Lou Carnesecca’s last great team at St. John’s came up one game short of the Final Four in 1991.
“It was the culmination of three years of improvement,” center Robert Werdann said.
The Johnnies won the 1989 NIT and advanced to the second round of the 1990 NCAA Tournament.
“We thought we had a chance to win the whole thing,” center Shawnelle Scott told the Chronicle as it looked back to the classic season 30 years ago.
Scott himself had been a St. John’s fan who was captivated by the Redmen’s run to the Final Four in 1985.
“That’s where I saw myself. That’s where I wanted to be,” he said. “I wanted to try to add on to that program, to try and get back to that level.”
St. John’s won their first nine games and after a 15-2 start moved up to No. 5 in the national rankings.
The star of the team was junior forward Malik Sealy, who scored 22.1 points per game and hauled in 7.7 rebounds per game.
Sealy came to St. John’s from Tolentine High School in the Bronx, where he led the team to the state title.
Tolentine had defeated Werdann’s Archbishop Molloy team in the city title game.
“To unite was great,” Werdann told the Chronicle. “He was a great teammate.”
Guard David Cain said, “It was great seeing how his game progressed year to year.”
Cain said Sealy came back for his sophomore season with a pure jump shot.
“He just took that leap and kept getting better and better every year,” Cain said. “It was great playing with Malik.”
Scott said Sealy, who was killed by a drunk driver in 2000, was like a big brother.
“I was playing big-time college basketball with a lot of close friends and that was the best part about everything,” Scott said.
St. John’s went 5-5 in its final 10 regular season games, including a triumph over Seton Hall, the 500th victory in Carnesecca’s college career.
At the postgame press conference, the coach was asked his secret.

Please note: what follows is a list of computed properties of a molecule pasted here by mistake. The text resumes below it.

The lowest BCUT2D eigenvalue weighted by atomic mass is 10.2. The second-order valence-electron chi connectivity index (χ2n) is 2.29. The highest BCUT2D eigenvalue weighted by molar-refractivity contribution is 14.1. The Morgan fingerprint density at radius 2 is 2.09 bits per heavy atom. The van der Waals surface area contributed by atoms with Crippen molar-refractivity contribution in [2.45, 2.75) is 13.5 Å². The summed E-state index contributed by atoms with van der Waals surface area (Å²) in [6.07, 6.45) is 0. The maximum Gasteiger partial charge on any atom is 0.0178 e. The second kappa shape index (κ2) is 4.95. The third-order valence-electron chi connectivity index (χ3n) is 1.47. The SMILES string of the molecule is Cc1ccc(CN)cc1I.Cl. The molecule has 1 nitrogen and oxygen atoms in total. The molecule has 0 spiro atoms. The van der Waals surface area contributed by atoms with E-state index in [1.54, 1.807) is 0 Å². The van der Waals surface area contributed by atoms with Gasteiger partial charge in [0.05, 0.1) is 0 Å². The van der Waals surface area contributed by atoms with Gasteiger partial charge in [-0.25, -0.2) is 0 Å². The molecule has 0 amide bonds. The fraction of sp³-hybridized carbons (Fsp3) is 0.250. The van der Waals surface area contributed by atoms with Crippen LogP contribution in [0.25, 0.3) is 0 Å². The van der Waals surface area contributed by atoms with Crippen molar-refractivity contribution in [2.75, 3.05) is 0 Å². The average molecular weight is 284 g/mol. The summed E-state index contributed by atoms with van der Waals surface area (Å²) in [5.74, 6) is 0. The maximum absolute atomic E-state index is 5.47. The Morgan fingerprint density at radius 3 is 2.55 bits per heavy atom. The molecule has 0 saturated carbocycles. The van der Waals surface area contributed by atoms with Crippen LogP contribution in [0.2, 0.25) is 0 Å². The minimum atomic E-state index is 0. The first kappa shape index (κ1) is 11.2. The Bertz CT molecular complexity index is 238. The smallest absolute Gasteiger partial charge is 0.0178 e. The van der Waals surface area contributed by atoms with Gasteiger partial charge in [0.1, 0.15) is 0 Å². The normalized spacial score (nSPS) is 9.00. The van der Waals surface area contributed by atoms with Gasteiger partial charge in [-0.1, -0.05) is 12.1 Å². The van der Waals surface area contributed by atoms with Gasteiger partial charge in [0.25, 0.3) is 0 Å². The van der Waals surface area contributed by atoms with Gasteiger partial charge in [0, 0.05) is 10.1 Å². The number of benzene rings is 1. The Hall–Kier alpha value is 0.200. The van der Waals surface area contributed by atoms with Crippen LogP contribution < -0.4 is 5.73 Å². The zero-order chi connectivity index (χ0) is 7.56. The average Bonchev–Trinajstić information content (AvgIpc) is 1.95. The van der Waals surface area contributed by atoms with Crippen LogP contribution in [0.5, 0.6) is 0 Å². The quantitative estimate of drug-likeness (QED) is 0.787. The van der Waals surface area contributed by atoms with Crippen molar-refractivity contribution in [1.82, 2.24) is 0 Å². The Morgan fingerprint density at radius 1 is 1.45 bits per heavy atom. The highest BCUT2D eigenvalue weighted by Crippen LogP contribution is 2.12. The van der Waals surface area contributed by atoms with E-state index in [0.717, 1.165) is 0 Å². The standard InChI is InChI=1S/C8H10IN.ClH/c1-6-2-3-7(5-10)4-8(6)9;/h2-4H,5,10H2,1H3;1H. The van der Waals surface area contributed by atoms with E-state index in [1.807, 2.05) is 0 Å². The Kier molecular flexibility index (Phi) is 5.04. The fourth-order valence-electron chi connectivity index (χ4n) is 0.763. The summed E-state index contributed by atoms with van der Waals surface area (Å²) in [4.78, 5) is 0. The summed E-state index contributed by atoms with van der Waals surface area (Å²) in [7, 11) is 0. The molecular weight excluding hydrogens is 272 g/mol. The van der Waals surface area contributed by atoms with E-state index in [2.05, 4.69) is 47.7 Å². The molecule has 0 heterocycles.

“No formula, good players,” he said. “Good players, or else I would have been gone a long time ago.”
Carnesecca, who was a popular figure also because of his personality and his ugly wardrobe — “Who wears sweaters for fashion, anyway?” Werdann said, was in his 23rd season as head coach of the Johnnies.
“Playing for Looie was magical, man. My humility was the one thing I got out of everything. Being humble. Being confident without being cocky,” said Scott, who is a coach at Millennium High School in Brooklyn. “I love him to this day.”
The class with Sealy and Werdann was Carnesecca’s last.
“This is it,” Werdann recalled the coach telling him during his recruitment. “After you guys are seniors, I’m gone.”
The center said the magnitude of that didn’t fully sink in at the time. “We were young men,” Werdann said. “It’s difficult to realize what it really all meant.”
St. John’s entered the NCAA Tournament as a four-seed. In the first round, they beat Northern Illinois 75-68. Then the Johnnies beat Texas 84-76 with Sealy, Jason Buchanan, Billy Singleton, Werdann and Chucky Sproling all scoring in double-digits.
Ohio State, the top seed in the Midwest Region, awaited the Redmen in the Sweet Sixteen. Led by Jimmy Jackson, the Buckeyes won 27 games. “I just remember the team being focused and confident,” Scott said. “Everything just clicked.”
Many were surprised when St. John’s pulled off the upset. Everyone was shocked by the Redmen’s offense in a 91-74 win.
All five starters scored in double-digits again. Sealy had a game-high 22 points and Werdann netted a career-high 21, making eight of nine field goals.
St. John’s shot 63 percent. Carnesecca, whose teams did not often put up such numbers, called the win a “Paganini,” referencing the Italian violinist of the early 1800s.
But then the Duke Blue Devils beat the Redmen 78-61 in the Elite Eight and went on to win the national title.
“It’s almost like we ran into a buzzsaw,” Scott said.
St. John’s lost in the first round of the 1992 NCAA Tournament and Carnesecca announced his retirement. The school has been back to the Elite Eight once, in 1999.
Scott says he runs into people who have fond memories of the 1991 squad.
“People know,” he said. “‘You went to St. John’s? Oh, I remember that team.’”